This week, all over the media, there are posts, stories, and other little exhortations for you to give thanks…and buy their merchandise! So here’s a quiet little corner to retreat to, that’s not about money at all. Not about buying anything, or taking an expensive trip, or anything at all related to our economy.
It’s been several very weird years. Covid is still with us. Many of us have been forced to learn things we never would have chosen to learn — like how to cope with loss. How to handle finances when the money just isn’t there. How to survive….
The trick to life, though, isn’t just to survive. It’s about learning to thrive, at least a little, even as we work on survival. And gratitude can help.
Gratitude can reduce all those negative emotions that drag us down and make life seem more like a burden than a gift. Nurturing an attitude of thankfulness can clear away the miasma of regret, resentfulness, whatever negative feelings that creep in to taint your view of life.
Like any other habit, gratefulness can be learned. Like learning anything, though, it requires practice. So let’s practice a little….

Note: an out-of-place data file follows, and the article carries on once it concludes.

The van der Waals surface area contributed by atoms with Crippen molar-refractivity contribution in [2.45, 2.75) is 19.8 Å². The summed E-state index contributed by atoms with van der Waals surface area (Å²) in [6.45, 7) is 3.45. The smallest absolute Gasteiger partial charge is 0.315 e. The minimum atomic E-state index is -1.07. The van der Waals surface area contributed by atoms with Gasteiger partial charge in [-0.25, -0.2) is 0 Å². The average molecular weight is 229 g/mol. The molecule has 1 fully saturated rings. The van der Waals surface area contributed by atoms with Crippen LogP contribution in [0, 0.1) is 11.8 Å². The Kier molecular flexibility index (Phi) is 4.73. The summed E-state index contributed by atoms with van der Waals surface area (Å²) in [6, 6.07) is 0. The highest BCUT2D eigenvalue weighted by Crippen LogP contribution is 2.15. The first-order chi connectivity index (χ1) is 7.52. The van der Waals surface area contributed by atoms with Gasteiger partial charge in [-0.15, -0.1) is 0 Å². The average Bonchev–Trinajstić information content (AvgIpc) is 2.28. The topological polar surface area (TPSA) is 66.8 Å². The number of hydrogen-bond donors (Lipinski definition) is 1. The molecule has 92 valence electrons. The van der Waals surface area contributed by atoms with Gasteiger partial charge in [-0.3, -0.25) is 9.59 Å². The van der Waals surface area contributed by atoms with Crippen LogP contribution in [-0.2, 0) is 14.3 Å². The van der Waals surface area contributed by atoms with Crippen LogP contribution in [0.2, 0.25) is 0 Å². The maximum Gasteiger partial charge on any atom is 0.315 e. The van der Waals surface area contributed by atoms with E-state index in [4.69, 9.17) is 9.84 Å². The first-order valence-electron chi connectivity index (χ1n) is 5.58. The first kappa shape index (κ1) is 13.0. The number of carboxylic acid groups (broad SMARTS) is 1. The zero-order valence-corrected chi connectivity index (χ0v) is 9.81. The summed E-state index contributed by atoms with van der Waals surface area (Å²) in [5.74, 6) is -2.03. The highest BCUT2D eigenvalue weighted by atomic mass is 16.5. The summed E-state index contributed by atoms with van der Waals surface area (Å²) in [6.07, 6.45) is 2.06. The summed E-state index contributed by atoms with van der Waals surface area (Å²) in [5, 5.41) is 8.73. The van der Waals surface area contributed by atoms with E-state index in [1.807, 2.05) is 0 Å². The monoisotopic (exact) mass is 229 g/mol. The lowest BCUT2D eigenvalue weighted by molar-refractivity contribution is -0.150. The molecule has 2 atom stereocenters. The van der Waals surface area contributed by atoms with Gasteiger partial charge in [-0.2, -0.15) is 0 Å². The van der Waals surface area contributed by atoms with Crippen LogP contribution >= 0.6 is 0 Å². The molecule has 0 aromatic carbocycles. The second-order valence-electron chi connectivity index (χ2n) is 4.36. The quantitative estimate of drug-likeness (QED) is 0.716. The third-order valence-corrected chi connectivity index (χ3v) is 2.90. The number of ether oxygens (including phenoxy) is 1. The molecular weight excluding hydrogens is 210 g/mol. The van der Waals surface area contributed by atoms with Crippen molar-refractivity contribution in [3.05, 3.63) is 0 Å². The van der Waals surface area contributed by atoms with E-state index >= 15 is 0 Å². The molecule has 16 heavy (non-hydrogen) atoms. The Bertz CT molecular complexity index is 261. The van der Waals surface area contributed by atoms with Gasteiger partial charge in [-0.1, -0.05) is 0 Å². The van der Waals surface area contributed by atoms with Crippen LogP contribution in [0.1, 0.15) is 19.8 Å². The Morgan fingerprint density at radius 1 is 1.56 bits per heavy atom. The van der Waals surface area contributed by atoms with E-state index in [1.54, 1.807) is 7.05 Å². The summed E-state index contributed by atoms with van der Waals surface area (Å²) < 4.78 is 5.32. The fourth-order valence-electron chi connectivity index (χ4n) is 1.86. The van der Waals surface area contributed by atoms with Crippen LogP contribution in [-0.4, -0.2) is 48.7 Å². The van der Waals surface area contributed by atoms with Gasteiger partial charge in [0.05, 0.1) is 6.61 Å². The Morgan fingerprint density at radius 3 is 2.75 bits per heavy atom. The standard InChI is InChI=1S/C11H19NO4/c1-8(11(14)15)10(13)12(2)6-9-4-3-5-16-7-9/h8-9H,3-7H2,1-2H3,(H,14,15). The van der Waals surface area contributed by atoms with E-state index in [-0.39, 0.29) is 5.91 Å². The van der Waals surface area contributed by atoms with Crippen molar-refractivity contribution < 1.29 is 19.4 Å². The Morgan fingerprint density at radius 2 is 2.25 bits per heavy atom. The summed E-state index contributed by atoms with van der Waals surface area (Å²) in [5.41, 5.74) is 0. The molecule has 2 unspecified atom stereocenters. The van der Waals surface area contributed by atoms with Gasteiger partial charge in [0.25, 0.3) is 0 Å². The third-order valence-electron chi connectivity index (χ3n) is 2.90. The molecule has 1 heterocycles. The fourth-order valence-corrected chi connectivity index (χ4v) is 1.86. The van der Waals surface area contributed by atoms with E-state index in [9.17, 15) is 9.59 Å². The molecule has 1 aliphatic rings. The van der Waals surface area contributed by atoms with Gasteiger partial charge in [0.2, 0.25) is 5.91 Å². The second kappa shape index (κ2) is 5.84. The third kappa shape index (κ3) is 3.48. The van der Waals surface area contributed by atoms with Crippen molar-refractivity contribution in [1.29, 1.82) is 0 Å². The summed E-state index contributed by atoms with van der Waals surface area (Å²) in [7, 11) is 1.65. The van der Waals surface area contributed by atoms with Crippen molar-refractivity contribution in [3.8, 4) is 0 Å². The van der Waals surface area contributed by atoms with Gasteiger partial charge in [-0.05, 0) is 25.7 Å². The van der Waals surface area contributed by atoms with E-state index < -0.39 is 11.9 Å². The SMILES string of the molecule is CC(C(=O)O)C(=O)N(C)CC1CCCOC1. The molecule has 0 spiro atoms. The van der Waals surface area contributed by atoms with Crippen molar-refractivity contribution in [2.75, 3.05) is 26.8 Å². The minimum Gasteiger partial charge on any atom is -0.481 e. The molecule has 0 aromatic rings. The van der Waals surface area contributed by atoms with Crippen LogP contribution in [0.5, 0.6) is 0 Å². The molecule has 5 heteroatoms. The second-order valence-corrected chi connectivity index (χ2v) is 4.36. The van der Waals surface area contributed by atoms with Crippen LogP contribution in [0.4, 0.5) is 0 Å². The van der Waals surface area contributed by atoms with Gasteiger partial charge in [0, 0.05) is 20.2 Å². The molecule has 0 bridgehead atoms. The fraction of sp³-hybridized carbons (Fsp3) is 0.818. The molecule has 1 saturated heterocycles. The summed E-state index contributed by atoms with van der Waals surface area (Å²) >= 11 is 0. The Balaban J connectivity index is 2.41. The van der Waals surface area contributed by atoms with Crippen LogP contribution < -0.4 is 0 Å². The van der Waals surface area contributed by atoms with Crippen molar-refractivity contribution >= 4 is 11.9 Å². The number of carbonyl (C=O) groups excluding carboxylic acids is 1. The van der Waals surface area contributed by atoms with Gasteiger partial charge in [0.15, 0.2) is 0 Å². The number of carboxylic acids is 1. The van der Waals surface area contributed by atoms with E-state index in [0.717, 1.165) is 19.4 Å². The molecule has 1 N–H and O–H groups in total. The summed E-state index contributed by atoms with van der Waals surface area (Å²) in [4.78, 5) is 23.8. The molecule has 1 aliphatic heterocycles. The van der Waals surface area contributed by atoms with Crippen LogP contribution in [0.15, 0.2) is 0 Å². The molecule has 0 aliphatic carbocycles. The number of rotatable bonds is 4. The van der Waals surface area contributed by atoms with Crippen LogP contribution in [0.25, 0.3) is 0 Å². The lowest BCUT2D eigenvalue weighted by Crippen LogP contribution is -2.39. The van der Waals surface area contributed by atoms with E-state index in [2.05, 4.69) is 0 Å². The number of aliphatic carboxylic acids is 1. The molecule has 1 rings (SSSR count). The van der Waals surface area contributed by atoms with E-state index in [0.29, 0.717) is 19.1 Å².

I’m grateful for __. What would you put in that blank?
First of all, I’m grateful for these guys:
I could write a book about how they’ve made my life richer! Maybe someday I will….
Color always makes me happy! I’m grateful for flowers of every hue,
glad to have healthy eyes that can see them (some people don’t) and a brain that can process their beauty. And for the fall colors:
Every time I venture out into the outdoors, to climb…
to hike… to walk…to enjoy a mountain lake…
just to be outdoors…I’m grateful that my body allows me to enjoy those things. For many people, that’s not the case. My mother had had polio as a child; she would have loved to do any of those things! She used to say things it took me a lifetime to understand, like, “In my whole life, I’ve never run.” Never run?! As a kid, I found that thought so horrible that my young brain couldn’t process it. Now, with a ruined foot (from a botched surgery), a complaining knee, some battered other parts that object strenuously to being pushed, now I can understand some of that regret. And that comprehension makes me even more grateful that even at 70, I can enjoy those activities.
And so grateful for friends, who make all those activities so much more fun!
My list is quite long. This week, make your own list, and think about those things on Thanksgiving, and every other day of the year. You’ll probably find it makes your whole year just a little better. 🙂